Don Lemon Calls For The Abolishment Of The Electoral College: 'Blow Up The Entire System'
The TV anchor said he believes Democrats will have the power to abolish the electoral college.
September 24, 2020 at 5:49 pm
Don Lemon has called for an overhaul to the country’s political system that would lend more power to the popular vote.
In a passionate exchange with fellow CNN host Chris Cuomo, Lemon suggested eliminating the electoral college system which political pundits say has resulted in two of the last five presidents winning the election without a majority of the popular vote.
"We're going to have to blow up the entire system," Lemon said.
"I don't know about that. You've just got to vote,” Cuomo responded. "I don't see it."
“You need two-thirds vote in the congress and three-quarters of the state legislatures," Cuomo added.
Lemon suggested a possibility of eliminating the electoral college if the Democrats were to take the majority after the November election and the successful campaign of presidential nominee Joe Biden.
According to Newsweek, eliminating the electoral college would require a constitutional amendment with support from two-thirds of the House and the Senate and three-quarters of states’ approval.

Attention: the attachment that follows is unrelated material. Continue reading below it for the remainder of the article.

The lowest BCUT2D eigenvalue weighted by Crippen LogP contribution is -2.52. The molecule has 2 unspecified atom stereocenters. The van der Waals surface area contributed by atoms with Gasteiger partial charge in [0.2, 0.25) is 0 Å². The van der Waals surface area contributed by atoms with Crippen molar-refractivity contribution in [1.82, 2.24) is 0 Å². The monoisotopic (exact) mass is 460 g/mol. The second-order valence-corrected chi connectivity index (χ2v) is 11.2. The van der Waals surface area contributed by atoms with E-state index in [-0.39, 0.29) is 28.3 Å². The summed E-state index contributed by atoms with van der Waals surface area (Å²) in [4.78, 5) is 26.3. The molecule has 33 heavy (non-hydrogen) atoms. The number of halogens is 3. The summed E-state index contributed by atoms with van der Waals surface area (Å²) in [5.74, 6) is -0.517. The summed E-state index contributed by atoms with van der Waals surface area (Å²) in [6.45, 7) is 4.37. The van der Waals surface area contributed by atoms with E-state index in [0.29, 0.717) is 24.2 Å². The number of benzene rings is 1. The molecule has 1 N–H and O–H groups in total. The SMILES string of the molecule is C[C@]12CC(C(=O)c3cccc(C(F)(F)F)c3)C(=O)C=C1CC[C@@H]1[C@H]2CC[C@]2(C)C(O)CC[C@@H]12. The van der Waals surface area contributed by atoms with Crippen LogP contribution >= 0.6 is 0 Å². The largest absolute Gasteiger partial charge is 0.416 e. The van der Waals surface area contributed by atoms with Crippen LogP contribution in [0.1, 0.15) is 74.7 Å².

Otherwise, legislators would have to organize a constitutional convention that would require support from three-quarters of state legislatures.
According to an NBC News report, political scientists have determined that Trump could be in a position to win the electoral vote even if he loses the popular vote by as many as five million votes.
Originally established as a function to limit the influence of the larger states, the electoral college’s ideal was to elect a president that was representative and fair, according to the Library of Congress.
The creation of the institution provided a compromise at the Constitutional Convention of 1787 between the popular vote and congressional selection.
Since it was created, the electoral college has proven to be critical in a number of important presidential elections.
Before then, George W. Bush was elected president in 2000 on 271 electoral votes, even though his opponent Al Gore won more popular votes.
In 1876 Samuel Tilden soundly beat Republican Rutherford B. Hayes by more than 50% of the popular vote but lost the presidential election. In the first round of tallying, Tilden was up 184 electoral votes to Hayes’ 165, but 20 votes were in question.
The Electoral Commission was formed in January of 1877 to debate what would happen to the remaining votes. A deal later emerged to resolve the dispute called the Compromise of 1877. In exchange for the Democrats’ cooperation, Republicans agreed to withdraw federal troops from the south.